Experimental Quantum Physics

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Atom-Photon and Atom-Atom Entanglement

Entanglement between atomic systems and light is a promising approach for interfacing atomic quantum memories and photonic communication channels. In our project we work with single, optically trapped Rubidium atoms whose spin is entangled with the spin of single photons.

The starting point is a single Rb atom stored in an optical dipole trap. Entanglement is generated by exciting a short-lived upper state of the atom, from where it decays back emitting a single photon. The coherent superposition of the two decay channels provides an entangled state between the spin of the atom and the polarization of the emitted photon.

Characterization of the entangled state is performed by projective spin measurements on the atom and the photon. Combining those measurements we can perform complete quantum state tomography of the two-particle state. We obtain entanglement fidelity of up to 0.95.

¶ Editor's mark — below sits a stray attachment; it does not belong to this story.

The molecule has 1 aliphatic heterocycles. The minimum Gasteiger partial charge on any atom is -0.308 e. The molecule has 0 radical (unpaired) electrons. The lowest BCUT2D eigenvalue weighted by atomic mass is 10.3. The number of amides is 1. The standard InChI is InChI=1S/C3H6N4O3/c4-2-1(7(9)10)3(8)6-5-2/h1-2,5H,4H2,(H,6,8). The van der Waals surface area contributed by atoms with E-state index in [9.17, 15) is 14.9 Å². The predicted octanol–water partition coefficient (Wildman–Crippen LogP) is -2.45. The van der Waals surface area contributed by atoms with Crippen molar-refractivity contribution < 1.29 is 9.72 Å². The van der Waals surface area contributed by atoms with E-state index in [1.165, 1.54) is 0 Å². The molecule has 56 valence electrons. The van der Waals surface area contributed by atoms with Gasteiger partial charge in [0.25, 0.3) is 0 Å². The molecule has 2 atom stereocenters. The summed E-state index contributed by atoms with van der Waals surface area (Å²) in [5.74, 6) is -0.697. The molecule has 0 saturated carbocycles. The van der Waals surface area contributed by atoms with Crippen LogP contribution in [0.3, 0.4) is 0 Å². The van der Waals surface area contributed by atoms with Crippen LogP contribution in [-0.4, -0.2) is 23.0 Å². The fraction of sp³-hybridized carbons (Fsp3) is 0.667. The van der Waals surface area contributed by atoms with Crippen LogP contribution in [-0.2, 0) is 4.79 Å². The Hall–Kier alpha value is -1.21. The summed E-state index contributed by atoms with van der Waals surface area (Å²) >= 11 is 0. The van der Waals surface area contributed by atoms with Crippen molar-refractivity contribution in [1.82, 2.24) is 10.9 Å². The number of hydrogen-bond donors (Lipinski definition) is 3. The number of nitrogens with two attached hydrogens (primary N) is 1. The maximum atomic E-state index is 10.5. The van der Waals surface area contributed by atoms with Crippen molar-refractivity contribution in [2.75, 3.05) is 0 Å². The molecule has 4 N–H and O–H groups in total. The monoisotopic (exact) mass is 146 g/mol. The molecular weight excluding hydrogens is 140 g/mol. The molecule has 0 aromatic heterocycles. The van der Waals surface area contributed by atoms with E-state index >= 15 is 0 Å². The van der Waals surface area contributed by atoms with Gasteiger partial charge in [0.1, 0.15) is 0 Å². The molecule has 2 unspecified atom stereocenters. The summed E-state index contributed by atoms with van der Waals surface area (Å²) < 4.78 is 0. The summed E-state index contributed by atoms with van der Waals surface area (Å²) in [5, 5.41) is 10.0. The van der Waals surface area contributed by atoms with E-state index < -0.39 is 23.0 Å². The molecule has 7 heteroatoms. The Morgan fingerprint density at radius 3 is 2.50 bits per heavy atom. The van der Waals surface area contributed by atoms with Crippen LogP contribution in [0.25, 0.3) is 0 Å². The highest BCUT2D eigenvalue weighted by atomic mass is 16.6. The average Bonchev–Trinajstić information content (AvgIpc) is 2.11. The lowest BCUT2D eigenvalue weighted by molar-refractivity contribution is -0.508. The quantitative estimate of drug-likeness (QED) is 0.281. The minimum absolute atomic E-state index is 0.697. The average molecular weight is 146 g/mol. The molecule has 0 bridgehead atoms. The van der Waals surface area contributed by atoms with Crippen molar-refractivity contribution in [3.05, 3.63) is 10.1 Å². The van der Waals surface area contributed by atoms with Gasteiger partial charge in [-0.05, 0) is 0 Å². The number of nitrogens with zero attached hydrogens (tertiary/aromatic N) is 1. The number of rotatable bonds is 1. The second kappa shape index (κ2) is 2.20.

Picture of the single atom trap.

The new kind of entanglement opens new experimental possibilities. In particular we have demonstrated remote preparation of the atomic state via quantum teleportation. Furthermore, we are able to distribute the entanglement over long distance by exploiting long atomic coherence times together with implementation of a polarization-stabilized optical fiber link.

More recently we have established entanglement of two atoms independently trapped in two laboratories separated by 400 meters. With such a system of entangled atoms at a large distance a fundamental test of quantum mechanics became possible, the loophole-free test of Bell's inequality.

Our current work focuses improving the generation rate and fidelity of the entangled state of the two atoms. Such improvements could enable implementation of so-called device-independent protocols, where no assumptions on the underlying devices are required. Another direction is extension of the distance between the entangled particles in the context of quantum networks. Here, improvement of the coherence time of the stored quantum states, as well as conversion of the photons to the telecom wavelength for low-loss communication over optical fibers are the topics of intense study.

Selected publications:


Responsible for content: Wenjamin Rosenfeld